Kitty Ussher, the newly-appointed economic secretary to the UK Treasury, has used her first speech to the City of London to reassure business leaders that the government will not make knee-jerk policy changes to appease public opinion.
In a speech to business lobbying group London First, the new City Minister told her audience that the City and the government “must work together to consider in a sensible and measured way our response, if any, to changes in the public mood”.
Ussher related this point specifically to the tax treatment of the private equity industry, reiterating last week’s comments by new Chancellor Alistair Darling. She said: “Any changes to the tax system need to be properly considered and carefully thought through, in the context of what’s best for the economy overall, rather than a knee-jerk reaction.”
Her words may encourage those in the industry who believe that political pressure from trade unions, politicians and mainstream media will force the Prime Minister Gordon Brown to change the current tax system, which allows the industry to pay as little as 5 percent tax on some elements of its income.
In the speech, Ussher said the government was keen to work in partnership with the City. “Because let’s face it – our interests are essentially the same,” she suggested. “The financial services sector creates 8.5% of our GDP and employs 1.1 million people in London and across our regions and nations… [and it] has a hugely important wider role in underpinning, supporting and facilitating the rest of the UK’s economy.”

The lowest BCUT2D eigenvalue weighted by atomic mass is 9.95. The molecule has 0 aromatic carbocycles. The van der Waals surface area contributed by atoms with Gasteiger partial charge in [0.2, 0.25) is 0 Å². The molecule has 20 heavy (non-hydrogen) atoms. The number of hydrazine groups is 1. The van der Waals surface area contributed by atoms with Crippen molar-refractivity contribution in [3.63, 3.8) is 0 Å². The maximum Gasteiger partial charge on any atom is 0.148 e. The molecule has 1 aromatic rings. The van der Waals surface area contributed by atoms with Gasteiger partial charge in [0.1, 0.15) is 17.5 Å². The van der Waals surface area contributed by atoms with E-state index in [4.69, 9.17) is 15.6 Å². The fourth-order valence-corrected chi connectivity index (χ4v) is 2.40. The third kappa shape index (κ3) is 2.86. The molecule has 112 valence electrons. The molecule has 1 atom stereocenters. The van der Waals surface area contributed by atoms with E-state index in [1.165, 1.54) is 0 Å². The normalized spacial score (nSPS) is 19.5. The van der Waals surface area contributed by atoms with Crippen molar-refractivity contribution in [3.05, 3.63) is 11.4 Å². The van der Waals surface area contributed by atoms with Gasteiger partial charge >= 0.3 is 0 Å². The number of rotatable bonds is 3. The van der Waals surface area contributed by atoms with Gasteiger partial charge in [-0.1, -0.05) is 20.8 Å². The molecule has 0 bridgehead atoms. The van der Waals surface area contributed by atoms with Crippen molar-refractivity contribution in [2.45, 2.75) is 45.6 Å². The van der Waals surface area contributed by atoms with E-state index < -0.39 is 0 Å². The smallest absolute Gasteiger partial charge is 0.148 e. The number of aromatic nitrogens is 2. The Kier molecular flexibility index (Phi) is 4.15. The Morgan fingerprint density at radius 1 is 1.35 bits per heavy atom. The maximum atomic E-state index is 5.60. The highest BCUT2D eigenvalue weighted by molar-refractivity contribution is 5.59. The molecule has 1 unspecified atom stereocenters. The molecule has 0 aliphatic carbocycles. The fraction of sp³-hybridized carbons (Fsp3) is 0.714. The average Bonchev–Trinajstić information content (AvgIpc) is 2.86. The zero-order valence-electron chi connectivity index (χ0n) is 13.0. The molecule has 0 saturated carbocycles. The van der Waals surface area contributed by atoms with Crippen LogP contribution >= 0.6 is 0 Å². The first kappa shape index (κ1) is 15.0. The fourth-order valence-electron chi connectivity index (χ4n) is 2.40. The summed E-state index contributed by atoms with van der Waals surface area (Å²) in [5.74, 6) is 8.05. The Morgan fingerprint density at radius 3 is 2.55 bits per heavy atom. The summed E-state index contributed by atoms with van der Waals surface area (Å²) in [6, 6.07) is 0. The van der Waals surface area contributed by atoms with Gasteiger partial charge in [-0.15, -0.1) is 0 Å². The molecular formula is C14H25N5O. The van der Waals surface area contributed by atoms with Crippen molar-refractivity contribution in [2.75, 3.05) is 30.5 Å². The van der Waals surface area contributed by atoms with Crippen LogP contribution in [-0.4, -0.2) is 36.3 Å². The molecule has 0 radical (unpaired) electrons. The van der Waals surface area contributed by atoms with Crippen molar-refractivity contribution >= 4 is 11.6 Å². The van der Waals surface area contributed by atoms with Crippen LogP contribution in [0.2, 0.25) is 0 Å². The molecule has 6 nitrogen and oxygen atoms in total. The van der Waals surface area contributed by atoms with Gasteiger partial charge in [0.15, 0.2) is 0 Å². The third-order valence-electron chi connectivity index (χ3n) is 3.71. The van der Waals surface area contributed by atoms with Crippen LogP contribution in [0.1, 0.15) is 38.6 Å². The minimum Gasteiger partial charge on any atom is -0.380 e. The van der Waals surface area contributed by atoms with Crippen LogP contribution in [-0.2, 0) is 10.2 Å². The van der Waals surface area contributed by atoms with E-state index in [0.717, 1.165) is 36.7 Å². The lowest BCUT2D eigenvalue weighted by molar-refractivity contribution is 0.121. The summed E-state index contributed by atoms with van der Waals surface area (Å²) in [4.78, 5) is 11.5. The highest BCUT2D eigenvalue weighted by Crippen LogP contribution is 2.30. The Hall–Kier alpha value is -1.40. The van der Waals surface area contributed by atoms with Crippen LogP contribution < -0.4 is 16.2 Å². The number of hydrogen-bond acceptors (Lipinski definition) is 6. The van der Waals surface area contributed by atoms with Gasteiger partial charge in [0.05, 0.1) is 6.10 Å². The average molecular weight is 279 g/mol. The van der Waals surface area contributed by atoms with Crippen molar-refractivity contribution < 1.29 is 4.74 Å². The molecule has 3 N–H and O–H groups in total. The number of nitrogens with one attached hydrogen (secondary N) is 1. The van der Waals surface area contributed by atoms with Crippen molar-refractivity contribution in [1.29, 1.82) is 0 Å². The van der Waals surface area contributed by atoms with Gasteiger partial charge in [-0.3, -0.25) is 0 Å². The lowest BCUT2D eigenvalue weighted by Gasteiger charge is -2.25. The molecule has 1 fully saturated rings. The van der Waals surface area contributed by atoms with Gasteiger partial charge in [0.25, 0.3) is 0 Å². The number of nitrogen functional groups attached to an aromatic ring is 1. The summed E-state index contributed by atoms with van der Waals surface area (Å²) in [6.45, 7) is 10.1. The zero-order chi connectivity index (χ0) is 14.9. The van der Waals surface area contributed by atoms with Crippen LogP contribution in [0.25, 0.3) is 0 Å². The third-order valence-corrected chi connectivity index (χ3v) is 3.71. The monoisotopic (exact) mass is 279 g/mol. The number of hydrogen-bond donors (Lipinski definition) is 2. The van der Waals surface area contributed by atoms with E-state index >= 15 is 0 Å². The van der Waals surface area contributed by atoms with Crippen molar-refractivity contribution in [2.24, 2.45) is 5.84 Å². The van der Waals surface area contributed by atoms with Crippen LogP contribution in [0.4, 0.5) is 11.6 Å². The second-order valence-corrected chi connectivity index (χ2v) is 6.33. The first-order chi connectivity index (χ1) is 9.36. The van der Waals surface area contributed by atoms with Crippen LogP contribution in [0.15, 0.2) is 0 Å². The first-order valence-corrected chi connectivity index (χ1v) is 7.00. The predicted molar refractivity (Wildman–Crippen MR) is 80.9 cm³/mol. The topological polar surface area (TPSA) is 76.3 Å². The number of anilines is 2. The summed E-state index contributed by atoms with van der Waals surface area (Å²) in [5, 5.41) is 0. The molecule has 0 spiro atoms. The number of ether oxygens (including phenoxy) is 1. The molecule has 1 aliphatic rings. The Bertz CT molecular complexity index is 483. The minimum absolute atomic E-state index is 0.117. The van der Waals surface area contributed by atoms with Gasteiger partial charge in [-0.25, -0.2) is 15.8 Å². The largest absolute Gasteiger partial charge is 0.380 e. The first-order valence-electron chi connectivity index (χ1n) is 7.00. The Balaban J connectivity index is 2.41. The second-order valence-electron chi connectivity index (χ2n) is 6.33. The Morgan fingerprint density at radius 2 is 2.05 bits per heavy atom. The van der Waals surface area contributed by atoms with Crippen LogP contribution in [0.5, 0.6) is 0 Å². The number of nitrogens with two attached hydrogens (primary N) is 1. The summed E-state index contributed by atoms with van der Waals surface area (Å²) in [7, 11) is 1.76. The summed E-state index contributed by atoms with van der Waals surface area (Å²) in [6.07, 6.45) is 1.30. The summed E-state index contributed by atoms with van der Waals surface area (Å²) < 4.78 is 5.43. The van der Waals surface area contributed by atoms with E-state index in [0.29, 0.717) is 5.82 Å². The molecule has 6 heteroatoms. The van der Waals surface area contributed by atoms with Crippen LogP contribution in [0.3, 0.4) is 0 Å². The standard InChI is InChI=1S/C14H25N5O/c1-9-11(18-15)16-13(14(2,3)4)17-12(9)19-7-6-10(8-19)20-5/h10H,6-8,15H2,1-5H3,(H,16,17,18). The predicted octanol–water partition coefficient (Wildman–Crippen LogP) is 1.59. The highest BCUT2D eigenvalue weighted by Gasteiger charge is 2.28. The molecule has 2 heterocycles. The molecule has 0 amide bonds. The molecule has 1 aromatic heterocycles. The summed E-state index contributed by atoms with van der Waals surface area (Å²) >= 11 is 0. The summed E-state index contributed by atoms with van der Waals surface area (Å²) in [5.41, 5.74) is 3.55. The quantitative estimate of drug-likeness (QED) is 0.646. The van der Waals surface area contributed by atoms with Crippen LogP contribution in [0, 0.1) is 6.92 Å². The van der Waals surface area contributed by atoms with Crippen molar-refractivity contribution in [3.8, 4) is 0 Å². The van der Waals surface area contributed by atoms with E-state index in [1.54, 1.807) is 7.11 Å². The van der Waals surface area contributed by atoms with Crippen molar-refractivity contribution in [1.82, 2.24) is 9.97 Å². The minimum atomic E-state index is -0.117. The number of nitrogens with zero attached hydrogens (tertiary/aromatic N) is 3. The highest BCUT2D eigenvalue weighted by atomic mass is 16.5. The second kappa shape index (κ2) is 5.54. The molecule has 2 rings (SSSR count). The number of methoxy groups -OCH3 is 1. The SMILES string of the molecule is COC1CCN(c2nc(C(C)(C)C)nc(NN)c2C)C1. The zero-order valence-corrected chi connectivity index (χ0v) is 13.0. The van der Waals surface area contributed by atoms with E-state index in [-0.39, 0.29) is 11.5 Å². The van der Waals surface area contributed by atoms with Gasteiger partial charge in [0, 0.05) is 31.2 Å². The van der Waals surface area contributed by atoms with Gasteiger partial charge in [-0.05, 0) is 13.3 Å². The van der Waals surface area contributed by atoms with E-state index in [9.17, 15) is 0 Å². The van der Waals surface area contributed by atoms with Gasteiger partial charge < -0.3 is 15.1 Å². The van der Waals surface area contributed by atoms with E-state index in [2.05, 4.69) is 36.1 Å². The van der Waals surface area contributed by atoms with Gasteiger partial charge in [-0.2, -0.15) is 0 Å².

Gordon Brown’s new Business Council, which reportedly includes Permira head Damon Buffini, will facilitate this process, she said.
Her role was to be the City’s “ambassador to Government and within Europe”, she said, and to make sure the government made “no decisions that affect the UK financial services sector without the fullest possible consultation with business and the City.”
Ussher, an Oxford-educated Labour MP who was only elected two years ago, had previously worked as the chief economist for Britain in Europe, a lobby group that campaigned for the single European currency and tax harmonisation across the EU. As a result, her appointment as City Minister attracted some criticism from the opposition Conservative party, who suggested this made her ill-equipped to represent the interests of Britain’s financial services sector.